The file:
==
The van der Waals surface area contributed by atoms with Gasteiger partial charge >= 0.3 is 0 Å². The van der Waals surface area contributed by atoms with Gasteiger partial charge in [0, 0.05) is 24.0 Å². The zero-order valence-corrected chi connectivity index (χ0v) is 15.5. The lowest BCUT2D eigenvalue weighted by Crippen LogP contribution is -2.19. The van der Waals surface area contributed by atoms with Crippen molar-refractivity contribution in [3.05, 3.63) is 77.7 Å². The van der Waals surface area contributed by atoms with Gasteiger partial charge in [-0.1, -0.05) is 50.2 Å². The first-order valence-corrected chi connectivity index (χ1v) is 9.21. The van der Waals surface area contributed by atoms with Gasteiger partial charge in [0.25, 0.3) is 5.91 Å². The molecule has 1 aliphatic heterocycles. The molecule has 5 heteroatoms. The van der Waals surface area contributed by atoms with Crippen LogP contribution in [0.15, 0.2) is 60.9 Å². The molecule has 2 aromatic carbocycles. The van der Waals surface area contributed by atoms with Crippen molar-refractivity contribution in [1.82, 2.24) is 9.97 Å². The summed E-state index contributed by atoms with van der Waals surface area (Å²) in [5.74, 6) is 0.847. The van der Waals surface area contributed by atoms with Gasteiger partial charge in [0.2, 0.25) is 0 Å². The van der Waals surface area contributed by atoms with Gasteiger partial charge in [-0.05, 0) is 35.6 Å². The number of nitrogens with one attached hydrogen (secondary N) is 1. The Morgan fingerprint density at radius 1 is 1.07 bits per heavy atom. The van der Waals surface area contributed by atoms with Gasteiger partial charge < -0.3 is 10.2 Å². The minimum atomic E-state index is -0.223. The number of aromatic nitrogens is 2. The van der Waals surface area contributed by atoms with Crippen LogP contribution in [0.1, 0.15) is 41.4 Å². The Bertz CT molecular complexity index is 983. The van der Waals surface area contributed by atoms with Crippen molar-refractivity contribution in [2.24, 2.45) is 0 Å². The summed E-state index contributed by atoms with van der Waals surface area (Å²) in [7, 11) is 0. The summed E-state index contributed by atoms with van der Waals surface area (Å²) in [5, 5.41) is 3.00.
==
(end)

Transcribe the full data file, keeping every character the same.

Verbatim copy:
The van der Waals surface area contributed by atoms with Gasteiger partial charge >= 0.3 is 0 Å². The van der Waals surface area contributed by atoms with Gasteiger partial charge in [0, 0.05) is 24.0 Å². The zero-order valence-corrected chi connectivity index (χ0v) is 15.5. The lowest BCUT2D eigenvalue weighted by Crippen LogP contribution is -2.19. The van der Waals surface area contributed by atoms with Crippen molar-refractivity contribution in [3.05, 3.63) is 77.7 Å². The van der Waals surface area contributed by atoms with Gasteiger partial charge in [-0.1, -0.05) is 50.2 Å². The first-order valence-corrected chi connectivity index (χ1v) is 9.21. The van der Waals surface area contributed by atoms with Gasteiger partial charge in [0.25, 0.3) is 5.91 Å². The molecule has 1 aliphatic heterocycles. The molecule has 5 heteroatoms. The van der Waals surface area contributed by atoms with Crippen LogP contribution in [0.15, 0.2) is 60.9 Å². The molecule has 2 aromatic carbocycles. The van der Waals surface area contributed by atoms with Crippen molar-refractivity contribution in [1.82, 2.24) is 9.97 Å². The summed E-state index contributed by atoms with van der Waals surface area (Å²) in [5.74, 6) is 0.847. The van der Waals surface area contributed by atoms with Gasteiger partial charge in [0.2, 0.25) is 0 Å². The van der Waals surface area contributed by atoms with Gasteiger partial charge in [-0.05, 0) is 35.6 Å². The number of nitrogens with one attached hydrogen (secondary N) is 1. The Morgan fingerprint density at radius 1 is 1.07 bits per heavy atom. The van der Waals surface area contributed by atoms with Gasteiger partial charge < -0.3 is 10.2 Å². The minimum atomic E-state index is -0.223. The number of aromatic nitrogens is 2. The van der Waals surface area contributed by atoms with Crippen LogP contribution in [0.1, 0.15) is 41.4 Å². The Bertz CT molecular complexity index is 983. The van der Waals surface area contributed by atoms with Crippen molar-refractivity contribution in [2.24, 2.45) is 0 Å². The summed E-state index contributed by atoms with van der Waals surface area (Å²) in [7, 11) is 0. The summed E-state index contributed by atoms with van der Waals surface area (Å²) in [5, 5.41) is 3.00.